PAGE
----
For example, you (generally) can't buy a managerial position in your company

Hmmmm...I never thought of the job market as something you'd actually bid on. If your example violates the precepts of capitalism, I'd suggest capitalism needs a bit more work in the definition. I wouldn't think that in strict capitalism one might be able to buy oneself out of a prison stretch for murder, for example.

Three Randy Johnsons could stand comfortably inside a lamppost - if that man ever took steroids I will eat my computer. Anyway, Yankees, shmankees, Johnson is just a joy to watch and the best pitcher of his generation. Watching him drag the Diamondbacks through the playoffs and the Series with their anemic-to-nonexistent run support was epic. I don't care where he's pitching, I'll root for him. He's as scary as Bob Gibson.

rilkefan,

Do steroids help pitchers much? I don't think today's fastballs are faster than those of Bob Feller, or Smokey Joe Wood for that matter.

Pitching seems to be more a matter of mechanics than pure strength, which is what turns a fly ball out into a home run.

For example, you (generally) can't buy a managerial position in your company,

There's an argument that you should be able to. To say that Jill will do better than Jack in a particular job is to say that it is worth a certain amount of money to the company to give her the job rather than him. But suppose he is willing to pay more than that difference to the company?

How is this different than hiring a weaker candidate but at a significantly lower salary?

Charles, I'm shocked. How suprisingly anti-capitalist of you.

Anti-capitalist? Not really. It depends on the perspective. Is the product The New York Yankees, or is it Major League Baseball? To me, the product being sold to the general public is Major League Baseball, an entity with 30 or so outlets, and which competes for the entertainment dollar with other non-MLB recreational activities. That's why I also support revenue sharing, because it's good for Baseball as a whole.

How is this different than hiring a weaker candidate but at a significantly lower salary?

Depends on who gets the money. But...what is meant by "buy[ing] a managerial position"? A position is not a thing. A position for some period of time may be regarded as something that one can value, but someone hell-bent on doing damage to a company can keep that intent secret and do much more damage to the company than the position cost him, even in a short period of time.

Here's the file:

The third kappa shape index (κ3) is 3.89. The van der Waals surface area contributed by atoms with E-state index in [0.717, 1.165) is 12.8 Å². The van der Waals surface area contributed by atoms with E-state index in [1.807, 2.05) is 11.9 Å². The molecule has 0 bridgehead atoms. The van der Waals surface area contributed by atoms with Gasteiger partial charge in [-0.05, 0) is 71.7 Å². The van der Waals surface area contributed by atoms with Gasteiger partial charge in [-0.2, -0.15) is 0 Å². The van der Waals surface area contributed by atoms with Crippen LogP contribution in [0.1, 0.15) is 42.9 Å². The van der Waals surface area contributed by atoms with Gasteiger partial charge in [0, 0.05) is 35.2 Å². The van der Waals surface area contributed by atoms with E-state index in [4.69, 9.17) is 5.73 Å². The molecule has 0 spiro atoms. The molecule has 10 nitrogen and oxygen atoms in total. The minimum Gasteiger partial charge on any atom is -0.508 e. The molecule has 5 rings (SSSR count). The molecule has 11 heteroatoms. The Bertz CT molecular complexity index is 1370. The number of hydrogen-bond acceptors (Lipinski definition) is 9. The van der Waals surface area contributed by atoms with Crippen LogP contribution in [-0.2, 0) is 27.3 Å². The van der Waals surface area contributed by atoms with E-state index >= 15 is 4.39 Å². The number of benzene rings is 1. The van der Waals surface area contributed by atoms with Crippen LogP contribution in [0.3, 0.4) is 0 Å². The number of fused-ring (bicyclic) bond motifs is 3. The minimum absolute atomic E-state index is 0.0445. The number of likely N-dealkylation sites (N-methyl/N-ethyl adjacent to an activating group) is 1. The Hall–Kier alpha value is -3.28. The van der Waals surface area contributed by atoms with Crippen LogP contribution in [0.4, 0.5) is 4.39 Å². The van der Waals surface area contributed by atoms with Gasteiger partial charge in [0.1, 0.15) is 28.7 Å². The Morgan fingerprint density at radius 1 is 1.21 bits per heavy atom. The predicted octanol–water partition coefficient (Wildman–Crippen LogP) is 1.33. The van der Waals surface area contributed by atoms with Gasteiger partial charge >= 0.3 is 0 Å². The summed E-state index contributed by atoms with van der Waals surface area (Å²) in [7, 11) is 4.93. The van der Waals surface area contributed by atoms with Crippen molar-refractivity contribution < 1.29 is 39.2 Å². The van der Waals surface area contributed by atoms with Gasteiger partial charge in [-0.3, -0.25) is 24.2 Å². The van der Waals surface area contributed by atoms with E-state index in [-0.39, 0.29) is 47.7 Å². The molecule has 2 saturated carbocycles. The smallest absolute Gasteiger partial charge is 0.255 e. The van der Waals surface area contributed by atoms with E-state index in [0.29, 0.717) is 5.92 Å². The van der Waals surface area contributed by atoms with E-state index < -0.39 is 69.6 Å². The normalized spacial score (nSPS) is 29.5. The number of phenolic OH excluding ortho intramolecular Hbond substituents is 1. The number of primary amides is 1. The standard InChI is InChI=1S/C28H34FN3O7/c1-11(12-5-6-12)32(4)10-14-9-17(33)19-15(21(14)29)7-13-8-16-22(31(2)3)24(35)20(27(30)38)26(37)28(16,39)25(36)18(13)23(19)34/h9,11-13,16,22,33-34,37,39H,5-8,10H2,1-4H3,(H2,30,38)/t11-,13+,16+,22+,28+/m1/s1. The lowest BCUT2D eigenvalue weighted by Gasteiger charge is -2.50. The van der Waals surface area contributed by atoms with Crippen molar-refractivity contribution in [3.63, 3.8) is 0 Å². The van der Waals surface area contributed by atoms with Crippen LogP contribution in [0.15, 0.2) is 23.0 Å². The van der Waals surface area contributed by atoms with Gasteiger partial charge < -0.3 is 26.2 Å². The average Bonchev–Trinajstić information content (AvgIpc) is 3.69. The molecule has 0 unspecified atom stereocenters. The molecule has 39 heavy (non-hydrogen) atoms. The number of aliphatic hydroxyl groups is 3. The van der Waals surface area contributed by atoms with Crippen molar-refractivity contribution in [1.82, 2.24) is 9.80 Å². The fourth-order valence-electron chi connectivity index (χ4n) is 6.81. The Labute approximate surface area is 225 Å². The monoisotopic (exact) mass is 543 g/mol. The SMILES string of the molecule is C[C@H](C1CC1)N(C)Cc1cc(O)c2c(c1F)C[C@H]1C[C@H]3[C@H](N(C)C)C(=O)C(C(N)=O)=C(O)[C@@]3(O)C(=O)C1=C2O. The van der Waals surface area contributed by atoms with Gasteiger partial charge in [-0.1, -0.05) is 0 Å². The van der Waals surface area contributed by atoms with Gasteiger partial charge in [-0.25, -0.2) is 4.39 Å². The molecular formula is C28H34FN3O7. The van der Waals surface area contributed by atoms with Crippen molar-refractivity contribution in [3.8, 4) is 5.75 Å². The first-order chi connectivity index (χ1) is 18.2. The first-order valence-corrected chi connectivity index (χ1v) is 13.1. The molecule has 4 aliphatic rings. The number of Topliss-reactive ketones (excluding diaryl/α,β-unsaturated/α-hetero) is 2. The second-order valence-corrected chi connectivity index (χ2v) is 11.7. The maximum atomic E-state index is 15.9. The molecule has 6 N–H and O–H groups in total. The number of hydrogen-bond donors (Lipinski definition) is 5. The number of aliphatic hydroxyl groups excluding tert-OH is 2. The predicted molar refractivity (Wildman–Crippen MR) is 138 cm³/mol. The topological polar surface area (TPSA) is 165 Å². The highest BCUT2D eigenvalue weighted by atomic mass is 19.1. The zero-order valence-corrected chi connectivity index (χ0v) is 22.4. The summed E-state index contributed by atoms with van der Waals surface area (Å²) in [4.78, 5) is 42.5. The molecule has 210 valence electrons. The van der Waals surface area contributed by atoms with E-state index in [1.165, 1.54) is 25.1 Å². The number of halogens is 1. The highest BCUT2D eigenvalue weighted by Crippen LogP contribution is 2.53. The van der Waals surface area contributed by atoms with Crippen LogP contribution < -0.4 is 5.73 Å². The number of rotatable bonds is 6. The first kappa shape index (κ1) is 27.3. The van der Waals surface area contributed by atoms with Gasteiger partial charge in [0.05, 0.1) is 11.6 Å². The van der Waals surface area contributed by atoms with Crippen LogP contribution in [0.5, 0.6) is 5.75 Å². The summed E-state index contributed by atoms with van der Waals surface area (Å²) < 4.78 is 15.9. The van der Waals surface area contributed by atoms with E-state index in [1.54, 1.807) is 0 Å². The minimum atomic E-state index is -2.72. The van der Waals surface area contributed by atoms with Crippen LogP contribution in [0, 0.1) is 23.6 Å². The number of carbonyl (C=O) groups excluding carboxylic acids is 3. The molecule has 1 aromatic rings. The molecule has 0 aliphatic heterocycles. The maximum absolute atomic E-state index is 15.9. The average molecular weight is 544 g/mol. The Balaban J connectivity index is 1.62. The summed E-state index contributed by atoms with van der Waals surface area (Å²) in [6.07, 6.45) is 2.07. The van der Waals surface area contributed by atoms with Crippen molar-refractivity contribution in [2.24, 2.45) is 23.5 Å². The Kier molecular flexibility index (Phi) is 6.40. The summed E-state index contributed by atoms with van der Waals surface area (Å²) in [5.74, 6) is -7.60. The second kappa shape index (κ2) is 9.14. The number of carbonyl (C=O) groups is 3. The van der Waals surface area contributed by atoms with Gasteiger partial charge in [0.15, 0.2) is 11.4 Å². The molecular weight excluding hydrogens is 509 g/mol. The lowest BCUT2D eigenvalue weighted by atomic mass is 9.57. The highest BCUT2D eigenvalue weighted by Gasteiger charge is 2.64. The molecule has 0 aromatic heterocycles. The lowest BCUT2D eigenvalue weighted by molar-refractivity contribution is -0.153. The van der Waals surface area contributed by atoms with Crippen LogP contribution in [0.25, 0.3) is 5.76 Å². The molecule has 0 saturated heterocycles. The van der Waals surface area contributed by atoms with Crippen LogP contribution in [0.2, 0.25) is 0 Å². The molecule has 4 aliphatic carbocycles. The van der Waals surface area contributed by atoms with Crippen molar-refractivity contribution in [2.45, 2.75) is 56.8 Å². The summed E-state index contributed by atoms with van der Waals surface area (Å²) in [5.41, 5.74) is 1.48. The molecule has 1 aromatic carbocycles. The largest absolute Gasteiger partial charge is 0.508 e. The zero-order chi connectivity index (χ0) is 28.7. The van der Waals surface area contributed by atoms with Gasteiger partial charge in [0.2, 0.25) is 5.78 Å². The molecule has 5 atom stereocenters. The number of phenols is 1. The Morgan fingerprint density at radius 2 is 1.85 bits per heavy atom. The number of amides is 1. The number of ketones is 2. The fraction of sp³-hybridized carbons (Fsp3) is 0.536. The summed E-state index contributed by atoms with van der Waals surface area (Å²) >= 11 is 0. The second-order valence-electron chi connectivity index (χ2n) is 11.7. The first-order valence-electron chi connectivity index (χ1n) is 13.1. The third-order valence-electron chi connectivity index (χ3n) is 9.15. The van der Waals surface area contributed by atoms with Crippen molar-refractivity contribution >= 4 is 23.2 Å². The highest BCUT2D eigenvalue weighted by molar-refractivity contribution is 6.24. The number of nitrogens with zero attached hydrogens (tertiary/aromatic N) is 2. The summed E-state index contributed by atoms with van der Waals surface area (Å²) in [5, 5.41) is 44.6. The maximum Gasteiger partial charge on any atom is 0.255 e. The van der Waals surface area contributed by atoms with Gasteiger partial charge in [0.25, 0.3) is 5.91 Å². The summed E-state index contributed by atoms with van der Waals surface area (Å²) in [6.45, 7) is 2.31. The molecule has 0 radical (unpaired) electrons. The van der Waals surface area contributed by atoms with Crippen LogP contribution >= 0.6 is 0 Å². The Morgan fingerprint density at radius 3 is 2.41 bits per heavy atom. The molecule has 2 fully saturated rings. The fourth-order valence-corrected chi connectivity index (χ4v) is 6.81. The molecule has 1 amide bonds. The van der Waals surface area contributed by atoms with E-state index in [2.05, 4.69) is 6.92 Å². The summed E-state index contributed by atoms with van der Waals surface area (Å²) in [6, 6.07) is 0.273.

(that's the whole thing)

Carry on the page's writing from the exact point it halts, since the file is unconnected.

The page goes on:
So I'm thinking that buying a job isn't quite as simple as it's being made out to be.

That's why I also support revenue sharing, because it's good for Baseball as a whole.

Only if you include a salary floor as part of revenue sharing. Otherwise you end up with the Expos of the past 10 years.

Personally, I'll be for revenue sharing when someone demonstrates that teams truly cannot compete without it. As it is, MLB has greater parity than any other major sport in North America.

Depends on who gets the money.

My assumption is that the money goes to the company.

A position for some period of time may be regarded as something that one can value, but someone hell-bent on doing damage to a company can keep that intent secret and do much more damage to the company than the position cost him, even in a short period of time.

Sure. I'm talking about someone who really wants the job, not a saboteur.

So I'm thinking that buying a job isn't quite as simple as it's being made out to be.

I don't think it's simple either. I really didn't intend my comment as a practical suggestion, just sort of random musing.

"Do steroids help pitchers much? I don't think today's fastballs are faster than those of Bob Feller, or Smokey Joe Wood for that matter."

I beg to differ. Today's pitchers are taller, stronger, better trained, and (I think) drawn from a wider gene pool and higher-statistic pool than those of past eras. And steroids are, if I understand correctly, more important for quick recovery than strength in this context. Ok, David Wells doesn't look like a pentathlete, but he does work out; and it's generally believed that having a muscled frame prevents injuries. And if you think that say Roger Clemens doesn't have enormously strong legs...